TALLAHASSEE --- Florida’s Turnpike Enterprise is seeking to replace its back-office structure, after criticism for more than a year about a troubled project to upgrade the SunPass collection system.
The Department of Transportation on Friday announced what is known as a “request for information” that is a first step in contracting for the back-office services. The announcement came after Nicola Liquori, executive director of the Turnpike Enterprise, advised lawmakers last week that losses in toll collections could exceed $50 million since the upgrade project was undertaken by a company still under contract.
“We realize that we tripped a little bit, but we’re moving forward and we’re looking at ways to enhance our customer-facing tools to make that a better product for them,” Liquori told members of the House Transportation & Infrastructure Subcommittee on Wednesday.
The announcement Friday about the request for information noted the agency was looking for vendors with experience in processing complex transactions and account management systems.
“The turnpike is looking for recommendations on innovative, field-proven concepts and approaches, which currently may be in use within other industries,” a news release from the Department of Transportation said.
The state has penalized New Jersey-based Conduent State & Local Solution $10 million over the 2018 upgrade project that lasted months longer than anticipated and continues to face performance-based penalties. However, Liquori said the company’s performance levels have improved.
In July, Department of Transportation Secretary Kevin Thibault announced that Conduent’s $343 million SunPass contract wouldn’t be renewed when it expires in three years.
Liquori told subcommittee members that the toll-by-plate system, which is used to bill motorists who travel through collection points without SunPass transponders, has a backlog of about $120 million and 50 to 60 percent may not be recovered, even with the efforts of collection agencies.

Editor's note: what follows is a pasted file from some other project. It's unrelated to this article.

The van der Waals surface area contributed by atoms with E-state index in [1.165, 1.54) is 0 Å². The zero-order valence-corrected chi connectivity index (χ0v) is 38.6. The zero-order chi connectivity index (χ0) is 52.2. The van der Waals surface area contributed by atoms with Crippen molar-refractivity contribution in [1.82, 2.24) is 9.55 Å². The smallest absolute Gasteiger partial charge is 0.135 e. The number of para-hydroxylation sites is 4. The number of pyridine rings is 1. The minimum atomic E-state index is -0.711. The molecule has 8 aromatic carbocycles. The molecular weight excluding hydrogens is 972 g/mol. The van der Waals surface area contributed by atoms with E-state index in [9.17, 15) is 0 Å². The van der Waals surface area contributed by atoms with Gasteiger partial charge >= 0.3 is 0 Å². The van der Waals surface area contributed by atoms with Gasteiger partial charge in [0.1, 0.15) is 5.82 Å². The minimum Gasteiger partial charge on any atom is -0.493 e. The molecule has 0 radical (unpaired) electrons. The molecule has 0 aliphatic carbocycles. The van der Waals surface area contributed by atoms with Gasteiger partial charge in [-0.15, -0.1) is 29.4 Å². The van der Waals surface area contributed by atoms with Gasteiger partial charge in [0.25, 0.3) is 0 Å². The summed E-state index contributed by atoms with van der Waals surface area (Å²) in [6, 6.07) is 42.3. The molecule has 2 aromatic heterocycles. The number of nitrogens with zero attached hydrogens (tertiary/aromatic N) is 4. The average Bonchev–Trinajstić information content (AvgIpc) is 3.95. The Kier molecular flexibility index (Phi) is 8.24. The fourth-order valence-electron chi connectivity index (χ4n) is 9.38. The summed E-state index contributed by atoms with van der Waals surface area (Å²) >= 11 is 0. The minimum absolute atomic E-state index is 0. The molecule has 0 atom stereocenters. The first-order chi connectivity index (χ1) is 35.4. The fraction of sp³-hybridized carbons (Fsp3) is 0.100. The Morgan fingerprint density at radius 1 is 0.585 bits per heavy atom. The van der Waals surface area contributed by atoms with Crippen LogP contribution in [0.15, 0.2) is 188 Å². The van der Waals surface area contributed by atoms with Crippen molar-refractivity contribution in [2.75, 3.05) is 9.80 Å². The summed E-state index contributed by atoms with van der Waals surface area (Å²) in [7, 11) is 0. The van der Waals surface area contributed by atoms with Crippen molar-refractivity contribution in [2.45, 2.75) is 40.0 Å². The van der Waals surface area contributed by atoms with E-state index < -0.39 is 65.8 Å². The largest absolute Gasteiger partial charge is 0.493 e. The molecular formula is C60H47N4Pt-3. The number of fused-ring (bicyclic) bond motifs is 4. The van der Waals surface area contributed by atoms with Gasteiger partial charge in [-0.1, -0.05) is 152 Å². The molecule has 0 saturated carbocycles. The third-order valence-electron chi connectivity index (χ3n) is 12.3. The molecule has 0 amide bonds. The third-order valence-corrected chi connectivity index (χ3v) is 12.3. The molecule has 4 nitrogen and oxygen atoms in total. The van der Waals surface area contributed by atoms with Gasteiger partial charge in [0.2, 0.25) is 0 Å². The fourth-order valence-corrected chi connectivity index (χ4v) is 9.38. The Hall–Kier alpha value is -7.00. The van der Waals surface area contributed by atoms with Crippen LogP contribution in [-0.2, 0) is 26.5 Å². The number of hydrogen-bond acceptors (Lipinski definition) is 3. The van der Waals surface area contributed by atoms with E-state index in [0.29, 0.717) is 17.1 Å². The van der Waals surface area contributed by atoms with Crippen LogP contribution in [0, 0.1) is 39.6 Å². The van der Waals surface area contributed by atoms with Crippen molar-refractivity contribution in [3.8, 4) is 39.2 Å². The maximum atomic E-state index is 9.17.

When asked if that could put potential losses above $50 million, Liquori replied, “It’s possible.”
The toll-by-plate system accounts for about 11 percent of all toll transactions.
Rep. Mel Ponder, a Destin Republican who serves on the subcommittee, said new safeguards need to be in place with any new contracts to replace Conduent.
“What they’ve done to the state is pretty destructive,” Ponder said.
The state waived late fees and penalties to motorists who used toll roads tied the SunPass system while work was underway to complete the upgrade project, which was initially expected to last a week in June 2018. The first invoices to customers for tolls that had not been collected were sent out in January.
To help motorists who still owe, Liquori said the agency is offering lowered amounts to people who agree to join the pre-paid SunPass system. The lowered amounts are tied to SunPass toll rates --- toll-by-plate rates are higher --- and motorists can receive free sticker tag transponders, which have a $4.99 retail price.
Friday’s news release noted that the turnpike processes 4 million to 5 million toll transactions a day, and the new back-office system is expected to manage 9 million SunPass accounts and more than 12 million “toll-by-plate” accounts.